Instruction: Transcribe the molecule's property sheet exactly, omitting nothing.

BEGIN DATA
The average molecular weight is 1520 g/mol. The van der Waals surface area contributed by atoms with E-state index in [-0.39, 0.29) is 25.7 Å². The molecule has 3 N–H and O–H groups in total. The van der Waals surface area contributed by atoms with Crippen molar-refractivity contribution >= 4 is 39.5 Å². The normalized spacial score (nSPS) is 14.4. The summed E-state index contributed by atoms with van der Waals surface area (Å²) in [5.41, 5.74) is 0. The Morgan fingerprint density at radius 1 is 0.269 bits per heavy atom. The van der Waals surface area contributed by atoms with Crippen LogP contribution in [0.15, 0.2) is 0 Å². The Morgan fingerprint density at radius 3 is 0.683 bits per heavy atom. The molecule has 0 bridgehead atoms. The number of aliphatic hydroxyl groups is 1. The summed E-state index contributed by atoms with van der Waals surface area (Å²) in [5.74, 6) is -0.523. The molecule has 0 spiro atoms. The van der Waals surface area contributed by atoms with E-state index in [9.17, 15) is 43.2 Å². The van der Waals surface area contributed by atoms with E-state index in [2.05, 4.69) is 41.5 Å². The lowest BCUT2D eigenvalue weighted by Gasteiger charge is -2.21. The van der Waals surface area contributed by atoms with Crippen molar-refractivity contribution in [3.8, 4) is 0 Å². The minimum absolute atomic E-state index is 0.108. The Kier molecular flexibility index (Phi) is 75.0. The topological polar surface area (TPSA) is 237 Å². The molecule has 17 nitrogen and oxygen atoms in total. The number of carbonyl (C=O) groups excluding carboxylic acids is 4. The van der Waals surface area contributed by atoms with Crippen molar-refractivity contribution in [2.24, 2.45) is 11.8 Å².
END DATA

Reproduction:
The average molecular weight is 1520 g/mol. The van der Waals surface area contributed by atoms with E-state index in [-0.39, 0.29) is 25.7 Å². The molecule has 3 N–H and O–H groups in total. The van der Waals surface area contributed by atoms with Crippen molar-refractivity contribution >= 4 is 39.5 Å². The normalized spacial score (nSPS) is 14.4. The summed E-state index contributed by atoms with van der Waals surface area (Å²) in [5.41, 5.74) is 0. The Morgan fingerprint density at radius 1 is 0.269 bits per heavy atom. The van der Waals surface area contributed by atoms with Crippen LogP contribution in [0.15, 0.2) is 0 Å². The Morgan fingerprint density at radius 3 is 0.683 bits per heavy atom. The molecule has 0 bridgehead atoms. The number of aliphatic hydroxyl groups is 1. The summed E-state index contributed by atoms with van der Waals surface area (Å²) in [5.74, 6) is -0.523. The molecule has 0 spiro atoms. The van der Waals surface area contributed by atoms with E-state index in [9.17, 15) is 43.2 Å². The van der Waals surface area contributed by atoms with E-state index in [2.05, 4.69) is 41.5 Å². The lowest BCUT2D eigenvalue weighted by Gasteiger charge is -2.21. The van der Waals surface area contributed by atoms with Crippen molar-refractivity contribution in [3.8, 4) is 0 Å². The minimum absolute atomic E-state index is 0.108. The Kier molecular flexibility index (Phi) is 75.0. The topological polar surface area (TPSA) is 237 Å². The molecule has 17 nitrogen and oxygen atoms in total. The number of carbonyl (C=O) groups excluding carboxylic acids is 4. The van der Waals surface area contributed by atoms with Crippen molar-refractivity contribution in [2.24, 2.45) is 11.8 Å².